We live in interesting times: Self-driving cars, tiny computers in our pockets that can make phone calls but no one uses them for that anymore, and presidential candidates that are either puppets or Satan himself; and yet movie theaters for the most part are the least interesting places to be. All of them are serving the same flavors of froyo by way of sequels, reboots, and super hero movies.

Most audiences heading to the cinema, if they are at all, are finding a flood of mediocrity the likes of which we haven’t seen before. Safe bets are being made in Hollywood land and they are slowly killing the very thing they think they are protecting. Without creativity there can be no forward movement, and that is why you need to go and see The Nice Guy’s.

Is this film a social commentary on the action genre and meta as hell? No, it isn’t. It’s a fun romp through the streets of LA as main characters Jackson Healy and Holland March try to track down a missing girl (because when isn’t it a missing girl?). Unlike most films that could have easily turned toward the camera and winked, Nice Guy’s never stooped that low. Its a film that is honest about what it is and that makes it utterly refreshing.

The casting is also something that should be discussed. Crowe and Gosling do an amazing job in their roles, but the supporting cast was what really made the movie for me. Matt Bomer did an amazing job as John Boy and seeing Keith David kicking ass on screen made my day. Angourie Rice, who played March’s daughter, was hilarious and was a highlight of the film.

To me the best part was that people talked like people. They weren’t mind readers nor were they robots. The conversations on screen didn’t feel forced or felt like they were simply there to move the plot along. I haven’t laughed that hard in a movie for a very long time.

I could go on about the 70’s Los Angeles setting, the humorous dialogue, and action, but that’s not the core of this film. What lies at the center of this movie is a broken world. The 70’s for all its polyester and shag carpeting, was a broken era and this movie did a solid (if not heavy handed) job displaying those broken pieces that still, depressingly so, reflect our current world today.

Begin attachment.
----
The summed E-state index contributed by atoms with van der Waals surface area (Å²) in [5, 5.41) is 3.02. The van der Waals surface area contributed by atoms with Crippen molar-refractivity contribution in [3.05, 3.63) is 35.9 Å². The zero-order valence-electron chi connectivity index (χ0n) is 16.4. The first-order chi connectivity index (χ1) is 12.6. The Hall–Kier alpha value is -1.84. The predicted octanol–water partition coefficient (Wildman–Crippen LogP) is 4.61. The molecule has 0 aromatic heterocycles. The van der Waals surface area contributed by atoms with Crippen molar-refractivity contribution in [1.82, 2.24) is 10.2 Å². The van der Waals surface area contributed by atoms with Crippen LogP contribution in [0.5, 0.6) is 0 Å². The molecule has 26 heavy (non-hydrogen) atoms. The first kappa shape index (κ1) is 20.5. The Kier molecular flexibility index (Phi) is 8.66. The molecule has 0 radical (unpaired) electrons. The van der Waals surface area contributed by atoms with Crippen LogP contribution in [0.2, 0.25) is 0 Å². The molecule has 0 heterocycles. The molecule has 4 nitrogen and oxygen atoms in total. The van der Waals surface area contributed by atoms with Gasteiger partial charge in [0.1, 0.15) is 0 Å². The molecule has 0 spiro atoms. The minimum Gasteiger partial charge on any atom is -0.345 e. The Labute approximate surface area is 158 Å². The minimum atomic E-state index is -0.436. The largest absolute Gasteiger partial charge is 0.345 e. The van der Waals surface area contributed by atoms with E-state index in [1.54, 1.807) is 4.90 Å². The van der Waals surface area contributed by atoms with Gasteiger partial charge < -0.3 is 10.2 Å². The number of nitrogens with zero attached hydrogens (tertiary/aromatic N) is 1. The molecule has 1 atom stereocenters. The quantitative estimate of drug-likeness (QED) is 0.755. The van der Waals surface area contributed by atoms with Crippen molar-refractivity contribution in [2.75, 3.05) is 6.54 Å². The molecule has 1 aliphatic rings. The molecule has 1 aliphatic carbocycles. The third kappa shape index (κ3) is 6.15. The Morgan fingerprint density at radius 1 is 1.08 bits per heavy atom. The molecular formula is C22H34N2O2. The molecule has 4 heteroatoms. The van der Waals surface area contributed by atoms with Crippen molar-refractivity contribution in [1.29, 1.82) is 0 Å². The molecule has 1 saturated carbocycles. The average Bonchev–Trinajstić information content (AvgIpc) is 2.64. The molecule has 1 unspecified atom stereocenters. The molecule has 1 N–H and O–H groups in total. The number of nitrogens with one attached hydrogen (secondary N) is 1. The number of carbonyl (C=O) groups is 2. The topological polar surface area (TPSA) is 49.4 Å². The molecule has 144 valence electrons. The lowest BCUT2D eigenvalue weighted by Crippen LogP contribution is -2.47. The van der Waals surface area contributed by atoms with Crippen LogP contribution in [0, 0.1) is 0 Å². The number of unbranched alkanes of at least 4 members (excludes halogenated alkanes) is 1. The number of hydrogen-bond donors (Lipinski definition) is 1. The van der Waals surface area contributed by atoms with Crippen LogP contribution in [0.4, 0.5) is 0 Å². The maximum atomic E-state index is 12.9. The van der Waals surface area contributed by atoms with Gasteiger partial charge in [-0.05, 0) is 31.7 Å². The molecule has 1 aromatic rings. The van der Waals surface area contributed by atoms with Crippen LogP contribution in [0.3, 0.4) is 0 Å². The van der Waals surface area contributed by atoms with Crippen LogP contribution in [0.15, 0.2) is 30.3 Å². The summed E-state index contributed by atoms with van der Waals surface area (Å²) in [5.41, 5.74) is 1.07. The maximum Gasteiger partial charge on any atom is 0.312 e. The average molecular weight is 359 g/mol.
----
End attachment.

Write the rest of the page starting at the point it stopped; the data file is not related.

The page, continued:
Philosophy aside, why should you go and see this movie?

You should see it for two reasons:

-It’s a good movie that will make you laugh and appreciate the fact you don’t have to deal with fully leaded gasoline

-It’s the closest you will get to having The Rockford Files return

Seriously, Shane Black gave a some huge nods to one of my all time favorite TV shows: The Rockford Files. The ad that March has in the yellow pages is nearly an exact layout like the one on the show. Jim kept his snub nose revolver in a cookie jar like March did in his house AND March’s rate is $200 a day, the same as Jim’s on the show. If you haven’t yet, watch The Rockford Files on Netflix, you will not regret it.

The Nice Guys warmed my heart and frankly is a movie we need more of in the theater. Go see it, because that’s the only way we get more movies like it.

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Nick Mazmanian is a content creator and designer on Ironclad Words. He enjoys making things and drinking coffee, specifically the latter, for without it the former wouldn’t get done. He also wrote a book.

Written by Maz

Nick enjoys making things and drinking coffee, specifically the latter, for without it the former wouldn’t get done. He also wrote a book titled "Where Monsters Lie & Other Tales"

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